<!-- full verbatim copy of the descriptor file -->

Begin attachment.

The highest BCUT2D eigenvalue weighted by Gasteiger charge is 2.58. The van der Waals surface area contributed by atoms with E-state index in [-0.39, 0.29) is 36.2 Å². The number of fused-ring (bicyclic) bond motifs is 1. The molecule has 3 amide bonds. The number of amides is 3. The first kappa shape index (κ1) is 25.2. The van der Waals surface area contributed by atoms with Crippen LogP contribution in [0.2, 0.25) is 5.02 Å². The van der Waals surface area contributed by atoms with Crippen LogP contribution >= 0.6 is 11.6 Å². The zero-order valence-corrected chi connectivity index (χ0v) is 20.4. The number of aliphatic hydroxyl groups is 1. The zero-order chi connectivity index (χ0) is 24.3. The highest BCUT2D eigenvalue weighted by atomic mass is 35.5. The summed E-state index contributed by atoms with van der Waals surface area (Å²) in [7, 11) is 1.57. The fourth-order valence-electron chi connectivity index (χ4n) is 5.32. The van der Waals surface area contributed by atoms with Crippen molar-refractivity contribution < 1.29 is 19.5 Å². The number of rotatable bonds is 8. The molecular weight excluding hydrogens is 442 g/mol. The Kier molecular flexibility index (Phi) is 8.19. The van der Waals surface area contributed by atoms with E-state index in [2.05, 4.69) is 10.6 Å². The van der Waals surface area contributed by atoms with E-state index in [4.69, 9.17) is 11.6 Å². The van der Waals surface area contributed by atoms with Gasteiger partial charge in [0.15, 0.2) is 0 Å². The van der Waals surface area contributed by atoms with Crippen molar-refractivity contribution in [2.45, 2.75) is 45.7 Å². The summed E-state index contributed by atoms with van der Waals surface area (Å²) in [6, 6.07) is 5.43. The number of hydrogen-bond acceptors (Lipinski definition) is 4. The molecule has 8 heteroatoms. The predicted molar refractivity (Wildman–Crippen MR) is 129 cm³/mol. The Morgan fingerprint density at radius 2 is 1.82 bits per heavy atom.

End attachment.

The highest BCUT2D eigenvalue weighted by Gasteiger charge is 2.58. The van der Waals surface area contributed by atoms with E-state index in [-0.39, 0.29) is 36.2 Å². The number of fused-ring (bicyclic) bond motifs is 1. The molecule has 3 amide bonds. The number of amides is 3. The first kappa shape index (κ1) is 25.2. The van der Waals surface area contributed by atoms with Crippen LogP contribution in [0.2, 0.25) is 5.02 Å². The van der Waals surface area contributed by atoms with Crippen LogP contribution >= 0.6 is 11.6 Å². The zero-order valence-corrected chi connectivity index (χ0v) is 20.4. The number of aliphatic hydroxyl groups is 1. The zero-order chi connectivity index (χ0) is 24.3. The highest BCUT2D eigenvalue weighted by atomic mass is 35.5. The summed E-state index contributed by atoms with van der Waals surface area (Å²) in [7, 11) is 1.57. The fourth-order valence-electron chi connectivity index (χ4n) is 5.32. The van der Waals surface area contributed by atoms with Crippen molar-refractivity contribution < 1.29 is 19.5 Å². The number of rotatable bonds is 8. The molecular weight excluding hydrogens is 442 g/mol. The Kier molecular flexibility index (Phi) is 8.19. The van der Waals surface area contributed by atoms with E-state index in [2.05, 4.69) is 10.6 Å². The van der Waals surface area contributed by atoms with E-state index in [4.69, 9.17) is 11.6 Å². The van der Waals surface area contributed by atoms with Gasteiger partial charge in [0.15, 0.2) is 0 Å². The van der Waals surface area contributed by atoms with Crippen molar-refractivity contribution in [2.45, 2.75) is 45.7 Å². The summed E-state index contributed by atoms with van der Waals surface area (Å²) in [6, 6.07) is 5.43. The number of hydrogen-bond acceptors (Lipinski definition) is 4. The molecule has 8 heteroatoms. The predicted molar refractivity (Wildman–Crippen MR) is 129 cm³/mol. The Morgan fingerprint density at radius 2 is 1.82 bits per heavy atom.